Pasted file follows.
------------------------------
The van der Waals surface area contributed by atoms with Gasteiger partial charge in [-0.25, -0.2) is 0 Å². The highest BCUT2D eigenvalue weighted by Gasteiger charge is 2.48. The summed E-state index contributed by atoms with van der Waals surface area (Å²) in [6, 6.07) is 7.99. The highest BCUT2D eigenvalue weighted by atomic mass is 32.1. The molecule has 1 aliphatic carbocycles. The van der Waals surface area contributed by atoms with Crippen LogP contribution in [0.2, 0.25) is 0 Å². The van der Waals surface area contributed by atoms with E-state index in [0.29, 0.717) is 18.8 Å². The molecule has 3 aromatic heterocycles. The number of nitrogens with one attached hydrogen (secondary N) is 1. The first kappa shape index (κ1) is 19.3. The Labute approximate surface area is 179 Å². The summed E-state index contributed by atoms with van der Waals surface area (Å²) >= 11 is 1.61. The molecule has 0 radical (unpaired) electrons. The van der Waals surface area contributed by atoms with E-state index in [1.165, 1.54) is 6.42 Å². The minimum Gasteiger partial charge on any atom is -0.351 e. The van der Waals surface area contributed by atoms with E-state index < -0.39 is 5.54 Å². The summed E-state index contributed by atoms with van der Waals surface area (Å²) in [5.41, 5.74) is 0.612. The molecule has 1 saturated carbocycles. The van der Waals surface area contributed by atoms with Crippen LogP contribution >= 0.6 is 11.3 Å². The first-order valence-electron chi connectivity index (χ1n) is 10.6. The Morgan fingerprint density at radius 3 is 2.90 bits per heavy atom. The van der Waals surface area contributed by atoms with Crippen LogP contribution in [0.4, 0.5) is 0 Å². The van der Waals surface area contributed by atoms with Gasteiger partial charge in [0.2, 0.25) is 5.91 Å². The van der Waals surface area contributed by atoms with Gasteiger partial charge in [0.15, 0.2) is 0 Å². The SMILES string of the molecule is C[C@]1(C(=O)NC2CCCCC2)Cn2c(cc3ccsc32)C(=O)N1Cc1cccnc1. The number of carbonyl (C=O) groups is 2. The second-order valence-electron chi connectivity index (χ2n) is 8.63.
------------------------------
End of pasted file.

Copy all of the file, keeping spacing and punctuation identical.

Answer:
The van der Waals surface area contributed by atoms with Gasteiger partial charge in [-0.25, -0.2) is 0 Å². The highest BCUT2D eigenvalue weighted by Gasteiger charge is 2.48. The summed E-state index contributed by atoms with van der Waals surface area (Å²) in [6, 6.07) is 7.99. The highest BCUT2D eigenvalue weighted by atomic mass is 32.1. The molecule has 1 aliphatic carbocycles. The van der Waals surface area contributed by atoms with Crippen LogP contribution in [0.2, 0.25) is 0 Å². The van der Waals surface area contributed by atoms with E-state index in [0.29, 0.717) is 18.8 Å². The molecule has 3 aromatic heterocycles. The number of nitrogens with one attached hydrogen (secondary N) is 1. The first kappa shape index (κ1) is 19.3. The Labute approximate surface area is 179 Å². The summed E-state index contributed by atoms with van der Waals surface area (Å²) >= 11 is 1.61. The molecule has 0 radical (unpaired) electrons. The van der Waals surface area contributed by atoms with E-state index in [1.165, 1.54) is 6.42 Å². The minimum Gasteiger partial charge on any atom is -0.351 e. The van der Waals surface area contributed by atoms with E-state index < -0.39 is 5.54 Å². The summed E-state index contributed by atoms with van der Waals surface area (Å²) in [5.41, 5.74) is 0.612. The molecule has 1 saturated carbocycles. The van der Waals surface area contributed by atoms with Crippen LogP contribution >= 0.6 is 11.3 Å². The first-order valence-electron chi connectivity index (χ1n) is 10.6. The Morgan fingerprint density at radius 3 is 2.90 bits per heavy atom. The van der Waals surface area contributed by atoms with Crippen LogP contribution in [0.4, 0.5) is 0 Å². The van der Waals surface area contributed by atoms with Gasteiger partial charge in [0.2, 0.25) is 5.91 Å². The van der Waals surface area contributed by atoms with Gasteiger partial charge in [0.15, 0.2) is 0 Å². The SMILES string of the molecule is C[C@]1(C(=O)NC2CCCCC2)Cn2c(cc3ccsc32)C(=O)N1Cc1cccnc1. The number of carbonyl (C=O) groups is 2. The second-order valence-electron chi connectivity index (χ2n) is 8.63.